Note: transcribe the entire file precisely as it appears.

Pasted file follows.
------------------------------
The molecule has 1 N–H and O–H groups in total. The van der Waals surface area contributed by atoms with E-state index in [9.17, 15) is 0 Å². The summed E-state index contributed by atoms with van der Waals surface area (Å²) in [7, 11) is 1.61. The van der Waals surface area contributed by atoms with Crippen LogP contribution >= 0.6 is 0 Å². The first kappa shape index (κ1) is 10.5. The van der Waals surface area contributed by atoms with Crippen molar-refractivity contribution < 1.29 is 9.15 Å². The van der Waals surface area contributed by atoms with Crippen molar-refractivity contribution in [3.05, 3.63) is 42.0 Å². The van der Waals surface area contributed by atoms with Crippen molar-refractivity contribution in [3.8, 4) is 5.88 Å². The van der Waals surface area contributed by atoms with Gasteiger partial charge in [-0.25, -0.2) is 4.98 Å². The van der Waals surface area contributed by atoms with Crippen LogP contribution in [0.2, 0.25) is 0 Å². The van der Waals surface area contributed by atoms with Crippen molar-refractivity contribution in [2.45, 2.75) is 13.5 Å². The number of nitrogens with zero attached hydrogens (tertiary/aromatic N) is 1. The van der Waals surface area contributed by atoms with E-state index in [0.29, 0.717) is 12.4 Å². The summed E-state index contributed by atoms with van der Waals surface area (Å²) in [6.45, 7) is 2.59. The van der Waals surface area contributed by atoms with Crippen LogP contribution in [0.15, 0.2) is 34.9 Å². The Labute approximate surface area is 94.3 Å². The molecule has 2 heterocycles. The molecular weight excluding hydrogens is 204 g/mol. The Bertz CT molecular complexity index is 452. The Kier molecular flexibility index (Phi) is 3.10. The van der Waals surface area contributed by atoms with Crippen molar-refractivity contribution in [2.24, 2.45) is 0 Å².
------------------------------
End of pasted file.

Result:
The molecule has 1 N–H and O–H groups in total. The van der Waals surface area contributed by atoms with E-state index in [9.17, 15) is 0 Å². The summed E-state index contributed by atoms with van der Waals surface area (Å²) in [7, 11) is 1.61. The van der Waals surface area contributed by atoms with Crippen LogP contribution >= 0.6 is 0 Å². The first kappa shape index (κ1) is 10.5. The van der Waals surface area contributed by atoms with Crippen molar-refractivity contribution < 1.29 is 9.15 Å². The van der Waals surface area contributed by atoms with Crippen molar-refractivity contribution in [3.05, 3.63) is 42.0 Å². The van der Waals surface area contributed by atoms with Crippen molar-refractivity contribution in [3.8, 4) is 5.88 Å². The van der Waals surface area contributed by atoms with Gasteiger partial charge in [-0.25, -0.2) is 4.98 Å². The van der Waals surface area contributed by atoms with Crippen LogP contribution in [0.2, 0.25) is 0 Å². The van der Waals surface area contributed by atoms with Crippen molar-refractivity contribution in [2.45, 2.75) is 13.5 Å². The number of nitrogens with zero attached hydrogens (tertiary/aromatic N) is 1. The van der Waals surface area contributed by atoms with E-state index in [0.29, 0.717) is 12.4 Å². The summed E-state index contributed by atoms with van der Waals surface area (Å²) in [6.45, 7) is 2.59. The van der Waals surface area contributed by atoms with Crippen LogP contribution in [0.15, 0.2) is 34.9 Å². The Labute approximate surface area is 94.3 Å². The molecule has 2 heterocycles. The molecular weight excluding hydrogens is 204 g/mol. The Bertz CT molecular complexity index is 452. The Kier molecular flexibility index (Phi) is 3.10. The van der Waals surface area contributed by atoms with Crippen molar-refractivity contribution in [2.24, 2.45) is 0 Å².